Rabbi Hillel was on his way home when he was confronted by an insolent gentile. “Explain to me the whole Torah, in the time I can stand on my one foot!”

Rabbi Hillel was surprised by being so challenged. However he recovered quickly. He looked at the gentile, and said in a soft voice, “What is hateful to you, do not do to your fellow! This is the whole Torah! The rest is commentary.” He then patted the gentile on his shoulder and continued, “Now go and learn!”

Less than a few decades later Jesus would utter the same thing when he said, “In everything, do to others as you would have them do to you; for this is the law and the prophets.”

This maxim is now known as the “Golden rule.” If we dig deeper we find that the Golden rule is at the heart of every religion: http://www.unification.net/ws/theme015.htm.

Now the question arises: What is the basis of the Golden rule? How is it that this rule is at the heart of every major faith?

If we study the message in the story of Svetaketu we realize that this story and the story of Rabbi Hillel are just two sides of the same coin. The story of Svetaketu tells us that it makes no sense for the right hand to fight with the left hand, as they both are part of the same being. The Golden Rule tells us the same thing. While the story of Svetaketu is abstract and deals with deeper metaphysical concepts, the Golden Rule is down to earth. It takes the abstract and the mystical and translates it into an action program for our daily life.

Both the Golden Rule and the story of Svetaketu have the same message for us: It is great to do yoga on the mat, but it should eventually translate to a broader yoga off the mat. The yoga off the mat can take many forms: Helping distressed animals, working with outreach sections of our society, or those with special needs, or any other. It really does not matter what form our yoga off the mat takes, but if we do it sincerely and daily then it will lead to an inner transformation that will bring alive the message of Svetaketu’s story into our lives.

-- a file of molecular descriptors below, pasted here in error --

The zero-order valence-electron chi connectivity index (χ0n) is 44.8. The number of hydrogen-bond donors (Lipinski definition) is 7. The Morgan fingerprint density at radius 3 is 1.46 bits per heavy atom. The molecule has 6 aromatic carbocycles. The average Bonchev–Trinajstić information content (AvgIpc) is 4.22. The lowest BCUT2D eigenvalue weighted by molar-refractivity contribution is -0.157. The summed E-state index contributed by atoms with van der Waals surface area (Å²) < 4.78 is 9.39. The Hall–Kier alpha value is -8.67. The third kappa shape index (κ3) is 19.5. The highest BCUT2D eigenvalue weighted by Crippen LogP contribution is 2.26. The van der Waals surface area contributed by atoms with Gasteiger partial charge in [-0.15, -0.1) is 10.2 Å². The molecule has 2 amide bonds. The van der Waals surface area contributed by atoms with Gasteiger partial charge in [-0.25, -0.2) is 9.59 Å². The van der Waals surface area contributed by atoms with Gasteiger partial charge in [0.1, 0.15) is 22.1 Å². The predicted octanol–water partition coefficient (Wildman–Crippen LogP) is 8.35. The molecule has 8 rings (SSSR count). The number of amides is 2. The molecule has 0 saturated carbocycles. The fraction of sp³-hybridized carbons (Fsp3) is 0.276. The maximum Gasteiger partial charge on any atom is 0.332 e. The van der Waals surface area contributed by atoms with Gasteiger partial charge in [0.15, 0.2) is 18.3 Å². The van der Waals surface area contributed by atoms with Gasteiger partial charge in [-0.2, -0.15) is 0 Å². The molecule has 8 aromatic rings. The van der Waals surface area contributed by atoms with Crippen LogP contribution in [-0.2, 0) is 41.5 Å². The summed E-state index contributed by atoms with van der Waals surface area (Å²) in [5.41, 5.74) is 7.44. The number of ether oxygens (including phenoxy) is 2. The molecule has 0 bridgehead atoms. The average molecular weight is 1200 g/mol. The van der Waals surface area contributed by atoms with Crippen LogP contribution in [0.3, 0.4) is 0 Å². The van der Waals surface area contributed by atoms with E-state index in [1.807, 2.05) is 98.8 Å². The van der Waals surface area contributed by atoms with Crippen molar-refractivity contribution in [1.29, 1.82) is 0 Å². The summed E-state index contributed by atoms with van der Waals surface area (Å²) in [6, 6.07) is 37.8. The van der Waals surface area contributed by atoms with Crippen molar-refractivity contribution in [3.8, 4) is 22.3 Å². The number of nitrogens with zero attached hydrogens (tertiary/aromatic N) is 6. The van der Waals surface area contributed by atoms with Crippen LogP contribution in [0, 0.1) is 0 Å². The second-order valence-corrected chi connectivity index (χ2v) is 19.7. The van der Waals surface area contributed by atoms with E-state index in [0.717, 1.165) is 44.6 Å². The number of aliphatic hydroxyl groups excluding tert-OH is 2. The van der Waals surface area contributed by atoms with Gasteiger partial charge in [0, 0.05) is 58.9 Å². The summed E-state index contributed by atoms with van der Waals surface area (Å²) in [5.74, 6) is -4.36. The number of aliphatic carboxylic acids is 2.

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Yoga has made a big difference in my spirit!

Lady doing yoga
I will turn 65 next year. I feel good, but I can’t imagine how I would be feeling—much less how I will feel in the future—if yoga weren’t part of my life.

Though I had toyed with yoga when I was a young woman, low back pain sent me to yoga in a more serious way almost a decade ago. At that time, when I got out of the car after my 40+ minute drive to and from work, I would have to stand still for a while and let my body have some time to get ready to move. Yoga got rid of the “wad of chewing gum” I felt I had stuck in my low back. Then a still undefined pelvic imbalance began to cause me chronic mild pain, resulting in many sleepless nights. I tried chiropractic, osteopathy, acupuncture, and many creams, lotions and pain relievers. An even more regular yoga practice of a slightly different kind has made a world of difference.

I know that the aging body will continue to pose (pardon the pun!) many challenges, but I believe that regular yoga and walking will help my body stay as strong and flexible as possible.

Yoga has also made a big difference in my spirit, my personal serenity. I’ve struggled with a somewhat volatile temper at times in my life, and I confess that I have been impatient and quick to judge. I continue struggle to ward off anxiety. Asana, pranayama, and meditation are tools that still, quiet, and calm me. That may be the greatest benefit of all.

This story was submitted by KC who lives in Colorado and prefers to remain anonymous. Please do not hesitate to share your stories as this will help inspire others. If you want to keep your stories anonymous we will honor that request.